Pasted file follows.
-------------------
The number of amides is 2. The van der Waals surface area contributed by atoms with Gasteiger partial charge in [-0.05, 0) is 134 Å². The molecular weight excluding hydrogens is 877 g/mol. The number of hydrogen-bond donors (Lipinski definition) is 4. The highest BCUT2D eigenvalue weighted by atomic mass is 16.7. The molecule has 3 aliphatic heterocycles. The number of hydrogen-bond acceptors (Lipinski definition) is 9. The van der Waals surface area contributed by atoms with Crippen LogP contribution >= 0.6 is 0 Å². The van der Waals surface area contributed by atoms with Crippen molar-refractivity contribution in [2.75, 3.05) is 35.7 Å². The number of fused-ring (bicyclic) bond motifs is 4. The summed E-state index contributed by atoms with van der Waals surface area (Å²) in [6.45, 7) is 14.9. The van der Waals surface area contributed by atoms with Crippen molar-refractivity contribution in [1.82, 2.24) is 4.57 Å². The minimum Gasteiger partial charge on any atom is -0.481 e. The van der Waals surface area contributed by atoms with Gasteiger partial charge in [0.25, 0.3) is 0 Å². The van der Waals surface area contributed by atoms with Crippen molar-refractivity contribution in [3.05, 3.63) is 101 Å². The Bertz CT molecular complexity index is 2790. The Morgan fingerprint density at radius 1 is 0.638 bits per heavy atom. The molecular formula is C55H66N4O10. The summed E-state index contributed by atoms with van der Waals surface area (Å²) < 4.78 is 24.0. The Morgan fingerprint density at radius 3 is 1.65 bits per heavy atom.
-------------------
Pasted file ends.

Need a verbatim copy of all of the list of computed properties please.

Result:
The number of amides is 2. The van der Waals surface area contributed by atoms with Gasteiger partial charge in [-0.05, 0) is 134 Å². The molecular weight excluding hydrogens is 877 g/mol. The number of hydrogen-bond donors (Lipinski definition) is 4. The highest BCUT2D eigenvalue weighted by atomic mass is 16.7. The molecule has 3 aliphatic heterocycles. The number of hydrogen-bond acceptors (Lipinski definition) is 9. The van der Waals surface area contributed by atoms with Crippen LogP contribution >= 0.6 is 0 Å². The van der Waals surface area contributed by atoms with Crippen molar-refractivity contribution in [2.75, 3.05) is 35.7 Å². The number of fused-ring (bicyclic) bond motifs is 4. The summed E-state index contributed by atoms with van der Waals surface area (Å²) in [6.45, 7) is 14.9. The van der Waals surface area contributed by atoms with Crippen molar-refractivity contribution in [1.82, 2.24) is 4.57 Å². The minimum Gasteiger partial charge on any atom is -0.481 e. The van der Waals surface area contributed by atoms with Gasteiger partial charge in [0.25, 0.3) is 0 Å². The van der Waals surface area contributed by atoms with Crippen molar-refractivity contribution in [3.05, 3.63) is 101 Å². The Bertz CT molecular complexity index is 2790. The Morgan fingerprint density at radius 1 is 0.638 bits per heavy atom. The molecular formula is C55H66N4O10. The summed E-state index contributed by atoms with van der Waals surface area (Å²) < 4.78 is 24.0. The Morgan fingerprint density at radius 3 is 1.65 bits per heavy atom.